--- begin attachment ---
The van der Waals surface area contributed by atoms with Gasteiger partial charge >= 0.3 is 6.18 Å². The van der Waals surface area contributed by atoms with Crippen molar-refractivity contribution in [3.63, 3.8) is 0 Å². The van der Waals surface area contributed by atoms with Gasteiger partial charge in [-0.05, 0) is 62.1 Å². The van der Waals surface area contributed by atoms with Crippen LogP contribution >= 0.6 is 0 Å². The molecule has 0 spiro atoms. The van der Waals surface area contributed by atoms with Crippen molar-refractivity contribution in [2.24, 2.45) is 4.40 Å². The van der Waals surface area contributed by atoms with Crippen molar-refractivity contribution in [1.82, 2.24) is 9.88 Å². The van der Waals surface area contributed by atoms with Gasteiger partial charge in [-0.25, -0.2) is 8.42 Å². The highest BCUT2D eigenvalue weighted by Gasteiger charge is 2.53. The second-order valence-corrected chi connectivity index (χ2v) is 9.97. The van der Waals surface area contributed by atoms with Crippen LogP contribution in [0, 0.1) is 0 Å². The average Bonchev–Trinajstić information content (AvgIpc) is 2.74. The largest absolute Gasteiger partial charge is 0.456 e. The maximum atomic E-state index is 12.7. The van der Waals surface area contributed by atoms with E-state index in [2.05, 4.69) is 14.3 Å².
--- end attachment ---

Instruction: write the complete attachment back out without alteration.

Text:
The van der Waals surface area contributed by atoms with Gasteiger partial charge >= 0.3 is 6.18 Å². The van der Waals surface area contributed by atoms with Crippen molar-refractivity contribution in [3.63, 3.8) is 0 Å². The van der Waals surface area contributed by atoms with Gasteiger partial charge in [-0.05, 0) is 62.1 Å². The van der Waals surface area contributed by atoms with Crippen LogP contribution >= 0.6 is 0 Å². The molecule has 0 spiro atoms. The van der Waals surface area contributed by atoms with Crippen molar-refractivity contribution in [2.24, 2.45) is 4.40 Å². The van der Waals surface area contributed by atoms with Crippen molar-refractivity contribution in [1.82, 2.24) is 9.88 Å². The van der Waals surface area contributed by atoms with Gasteiger partial charge in [-0.25, -0.2) is 8.42 Å². The highest BCUT2D eigenvalue weighted by Gasteiger charge is 2.53. The second-order valence-corrected chi connectivity index (χ2v) is 9.97. The van der Waals surface area contributed by atoms with Crippen LogP contribution in [0, 0.1) is 0 Å². The average Bonchev–Trinajstić information content (AvgIpc) is 2.74. The largest absolute Gasteiger partial charge is 0.456 e. The maximum atomic E-state index is 12.7. The van der Waals surface area contributed by atoms with E-state index in [2.05, 4.69) is 14.3 Å².